idiomatic irregular verbs and conjugation
February 23, 2016 10:38 AM   Subscribe

"I mobilize people, you pander, he demagogues" and "I am an innocent victim; you made some foolish choices; she totally deserved it" and "I have a philosophy, you have a tendency, they have an ideology" are examples of a kind of conjugation, where the preferred phrases change depending on the distance to the speaker. Can you think of more examples?
posted by the man of twists and turns to Writing & Language (16 answers total) 19 users marked this as a favorite
"I am erotic, you are kinky, they are perverts."
posted by clavicle at 10:39 AM on February 23, 2016 [5 favorites]

There's the classic from the BBC political satire Yes Minister:
It's one of those irregular verbs, isn't it? I have an independent mind, You are eccentric, He is round the twist.
posted by metaBugs at 10:45 AM on February 23, 2016 [4 favorites]

I stick to my guns, you are a bit stubborn, he is just obstinate.

I am a free spirit, you are eccentric, he is nuts.
posted by peakcomm at 10:54 AM on February 23, 2016

Best answer: I advocate. You complain. She whines.

I drive defensively. You drive too fast. That asshole drives like a maniac.

I am frugal. You are cheap. He is a skinflint.

I am cautious. You are nervous. He is paranoid.

I'm walking. You're dawdling. She is lazy. (Lazy is a good example for maximum distance)

I like to dress well. You are a clothes horse. She is a fashion plate.

You can find more examples of this in discussions of fundamental attribution errors. (See Fritz Heider and others on this.)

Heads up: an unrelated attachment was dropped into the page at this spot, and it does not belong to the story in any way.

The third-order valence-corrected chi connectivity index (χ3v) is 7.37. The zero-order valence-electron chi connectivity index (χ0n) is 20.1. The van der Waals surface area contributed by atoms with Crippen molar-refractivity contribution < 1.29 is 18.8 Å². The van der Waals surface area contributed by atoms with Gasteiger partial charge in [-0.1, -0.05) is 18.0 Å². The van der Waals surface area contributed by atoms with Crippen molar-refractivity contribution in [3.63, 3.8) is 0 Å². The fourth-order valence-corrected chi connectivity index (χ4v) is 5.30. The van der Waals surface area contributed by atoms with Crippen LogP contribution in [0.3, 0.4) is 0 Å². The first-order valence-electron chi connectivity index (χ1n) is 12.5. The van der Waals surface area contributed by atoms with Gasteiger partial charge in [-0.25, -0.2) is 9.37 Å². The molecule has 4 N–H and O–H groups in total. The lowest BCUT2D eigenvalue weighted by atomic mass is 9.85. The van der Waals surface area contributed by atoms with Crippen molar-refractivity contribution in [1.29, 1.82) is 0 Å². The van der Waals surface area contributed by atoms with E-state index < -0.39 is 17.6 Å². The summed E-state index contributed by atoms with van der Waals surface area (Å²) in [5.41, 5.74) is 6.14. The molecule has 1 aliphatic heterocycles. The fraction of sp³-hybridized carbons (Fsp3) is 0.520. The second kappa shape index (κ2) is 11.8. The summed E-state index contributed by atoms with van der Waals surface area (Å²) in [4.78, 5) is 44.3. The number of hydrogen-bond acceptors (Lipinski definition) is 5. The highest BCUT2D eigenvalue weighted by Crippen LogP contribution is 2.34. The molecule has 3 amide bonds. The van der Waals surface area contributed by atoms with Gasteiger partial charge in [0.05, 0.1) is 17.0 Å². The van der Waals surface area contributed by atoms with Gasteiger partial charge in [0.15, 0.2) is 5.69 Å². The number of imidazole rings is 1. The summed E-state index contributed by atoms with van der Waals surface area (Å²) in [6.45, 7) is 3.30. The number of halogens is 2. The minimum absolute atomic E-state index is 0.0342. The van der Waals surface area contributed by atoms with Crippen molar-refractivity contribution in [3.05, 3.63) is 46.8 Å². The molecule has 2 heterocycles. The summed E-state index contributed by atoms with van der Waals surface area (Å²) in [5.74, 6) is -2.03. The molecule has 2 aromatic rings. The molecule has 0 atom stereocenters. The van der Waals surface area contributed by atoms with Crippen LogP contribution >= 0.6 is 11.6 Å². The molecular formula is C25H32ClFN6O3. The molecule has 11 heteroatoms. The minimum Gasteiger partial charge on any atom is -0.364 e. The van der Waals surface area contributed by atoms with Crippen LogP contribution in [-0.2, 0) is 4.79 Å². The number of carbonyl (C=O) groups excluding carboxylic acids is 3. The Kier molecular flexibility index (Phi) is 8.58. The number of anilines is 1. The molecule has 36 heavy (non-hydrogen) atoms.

posted by bilabial at 10:56 AM on February 23, 2016 [2 favorites]

I glow, you perspire, he sweats.
posted by jessamyn at 11:01 AM on February 23, 2016 [3 favorites]

I am firm, you are obstinate, he is a pig-headed fool.
posted by Solomon at 11:05 AM on February 23, 2016

My things, your stuff, his shit.
posted by bq at 11:30 AM on February 23, 2016 [3 favorites]

I don't know if conjugation is quite the right word --- you're using entirely different, independent verbs, which each have their own declension. It's that they describe the same basic action with different connotations. It goes me positively inflected-x, you neutral to slightly negative-inflected x, they very negatively-inflected x. Or My Virtue, Your Foible, Their Flaw.
posted by Diablevert at 11:34 AM on February 23, 2016 [1 favorite]

My information, your biased sources, his propaganda.
posted by hazyjane at 11:58 AM on February 23, 2016

He is a terrorist, you are an insurgent, I am a freedom fighter.
posted by firechicago at 12:02 PM on February 23, 2016 [1 favorite]

Best answer: This was invented by philosopher Bertrand Russell in the 1940s. He called them either "irregular verbs" or "emotive conjugations," depending on what source you believe. Google his name and these terms for more.
posted by FencingGal at 1:09 PM on February 23, 2016 [3 favorites]

This is also attribution bias, fwiw.
posted by joseph conrad is fully awesome at 1:40 PM on February 23, 2016 [1 favorite]

I am healthily skeptical; you are suspiciously cynical; he is psychotically paranoid.
posted by Confess, Fletch at 3:14 PM on February 23, 2016

I'm smart, you're a bit unwise, he's a damned fool.
posted by Chocolate Pickle at 4:44 PM on February 23, 2016

I'm debating, you're arguing, he's ranting
posted by HypotheticalWoman at 4:53 PM on February 23, 2016

Does "It is a riddle, wrapped in a mystery, inside an enigma" qualify?
posted by Brittanie at 2:26 AM on February 24, 2016 [1 favorite]

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